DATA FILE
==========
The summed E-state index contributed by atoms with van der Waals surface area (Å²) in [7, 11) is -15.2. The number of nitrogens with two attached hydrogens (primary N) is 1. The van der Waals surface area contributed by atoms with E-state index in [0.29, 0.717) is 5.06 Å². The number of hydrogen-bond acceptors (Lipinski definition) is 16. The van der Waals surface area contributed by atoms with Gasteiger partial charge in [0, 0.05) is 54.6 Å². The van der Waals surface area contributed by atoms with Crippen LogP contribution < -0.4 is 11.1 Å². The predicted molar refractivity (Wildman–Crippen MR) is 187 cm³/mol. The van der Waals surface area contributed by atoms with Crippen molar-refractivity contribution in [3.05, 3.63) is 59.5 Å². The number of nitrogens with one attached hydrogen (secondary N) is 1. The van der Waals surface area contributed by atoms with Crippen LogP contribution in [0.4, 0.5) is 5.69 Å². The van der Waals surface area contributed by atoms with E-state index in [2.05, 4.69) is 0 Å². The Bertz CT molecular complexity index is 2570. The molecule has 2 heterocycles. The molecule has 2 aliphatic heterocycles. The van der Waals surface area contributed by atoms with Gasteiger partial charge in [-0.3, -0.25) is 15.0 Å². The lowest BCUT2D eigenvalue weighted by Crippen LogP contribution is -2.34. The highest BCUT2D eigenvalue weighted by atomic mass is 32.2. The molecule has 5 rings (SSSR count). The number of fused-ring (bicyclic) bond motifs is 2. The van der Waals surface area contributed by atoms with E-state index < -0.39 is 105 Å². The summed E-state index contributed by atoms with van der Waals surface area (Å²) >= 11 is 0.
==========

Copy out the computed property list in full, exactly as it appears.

The summed E-state index contributed by atoms with van der Waals surface area (Å²) in [7, 11) is -15.2. The number of nitrogens with two attached hydrogens (primary N) is 1. The van der Waals surface area contributed by atoms with E-state index in [0.29, 0.717) is 5.06 Å². The number of hydrogen-bond acceptors (Lipinski definition) is 16. The van der Waals surface area contributed by atoms with Gasteiger partial charge in [0, 0.05) is 54.6 Å². The van der Waals surface area contributed by atoms with Crippen LogP contribution < -0.4 is 11.1 Å². The predicted molar refractivity (Wildman–Crippen MR) is 187 cm³/mol. The van der Waals surface area contributed by atoms with Crippen molar-refractivity contribution in [3.05, 3.63) is 59.5 Å². The number of nitrogens with one attached hydrogen (secondary N) is 1. The van der Waals surface area contributed by atoms with Crippen LogP contribution in [0.4, 0.5) is 5.69 Å². The van der Waals surface area contributed by atoms with E-state index in [2.05, 4.69) is 0 Å². The Bertz CT molecular complexity index is 2570. The molecule has 2 heterocycles. The molecule has 2 aliphatic heterocycles. The van der Waals surface area contributed by atoms with Gasteiger partial charge in [-0.3, -0.25) is 15.0 Å². The lowest BCUT2D eigenvalue weighted by Crippen LogP contribution is -2.34. The highest BCUT2D eigenvalue weighted by atomic mass is 32.2. The molecule has 5 rings (SSSR count). The number of fused-ring (bicyclic) bond motifs is 2. The van der Waals surface area contributed by atoms with E-state index < -0.39 is 105 Å². The summed E-state index contributed by atoms with van der Waals surface area (Å²) >= 11 is 0.